Many have shared their stories of being able to continue working after a PD diagnosis, yet many more have shared privately, their concerns about being fired if their employer finds out about having Parkinson’s Disease. The vicious nature of this disease rears its ugly head because, as most of us know, it is very difficult to hide the symptoms that know not when to remain under control and can persist at the most inopportune times. A fellow teacher asked me just this summer, “Can I be fired if they know I have Parkinson’s Disease?” As I have been prone to answer on several occasions, yes and no. No you cannot get fired for having PD and yes, it is possible to get fired because of your inability to function at your job because of PD.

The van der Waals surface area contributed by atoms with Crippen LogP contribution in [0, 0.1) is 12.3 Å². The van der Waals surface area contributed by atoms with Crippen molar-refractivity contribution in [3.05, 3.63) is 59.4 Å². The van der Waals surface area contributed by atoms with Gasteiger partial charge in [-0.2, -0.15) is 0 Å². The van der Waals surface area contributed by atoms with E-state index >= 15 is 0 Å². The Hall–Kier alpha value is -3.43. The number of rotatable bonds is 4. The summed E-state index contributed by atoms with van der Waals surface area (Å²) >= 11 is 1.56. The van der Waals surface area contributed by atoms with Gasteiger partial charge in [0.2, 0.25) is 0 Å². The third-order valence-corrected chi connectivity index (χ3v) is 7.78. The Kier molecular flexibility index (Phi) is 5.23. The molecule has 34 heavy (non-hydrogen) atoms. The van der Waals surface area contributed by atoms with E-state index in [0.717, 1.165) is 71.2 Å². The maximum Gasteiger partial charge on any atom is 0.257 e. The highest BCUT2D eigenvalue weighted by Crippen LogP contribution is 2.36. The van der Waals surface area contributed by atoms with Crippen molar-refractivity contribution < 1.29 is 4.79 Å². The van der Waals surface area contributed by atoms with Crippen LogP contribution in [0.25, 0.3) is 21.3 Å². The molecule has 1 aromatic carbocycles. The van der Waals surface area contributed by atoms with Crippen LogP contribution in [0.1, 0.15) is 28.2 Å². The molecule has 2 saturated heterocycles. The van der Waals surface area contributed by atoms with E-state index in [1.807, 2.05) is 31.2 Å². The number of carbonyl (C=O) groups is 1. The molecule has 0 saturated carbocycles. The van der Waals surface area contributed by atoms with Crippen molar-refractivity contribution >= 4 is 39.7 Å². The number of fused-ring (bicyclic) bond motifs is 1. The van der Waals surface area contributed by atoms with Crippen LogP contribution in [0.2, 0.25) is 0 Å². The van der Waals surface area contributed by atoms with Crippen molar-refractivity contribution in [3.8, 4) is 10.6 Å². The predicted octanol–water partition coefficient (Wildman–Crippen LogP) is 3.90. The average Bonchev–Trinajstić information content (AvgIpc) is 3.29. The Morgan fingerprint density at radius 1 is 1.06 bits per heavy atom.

There is the law that protects us in our work site from being discriminated against because of a disability and then there is reality when it comes to an employer standing against a person with PD, being able to say that they had no reason to believe that there was a disability. Why would they not want to help? Several reasons come to mind. One, if my productivity is not equal to my fellow employees, there would be a reason to say that I am not fulfilling my job duties to the best of my ability. Two, money comes into play if an employer has to provide accommodations that allow a person to continue working in the same or comparable position. Third, the fact that not all employers have the best interest of people living with disabilities at heart. This can be with any related disability but let’s talk Parkinson’s Disease specifically.

Knowing what we know about PD, add the fact that it can be very embarrassing being in public with uncontrolled symptoms, and then compounding stressful situations to the mix can put even the tamest of symptoms into overdrive.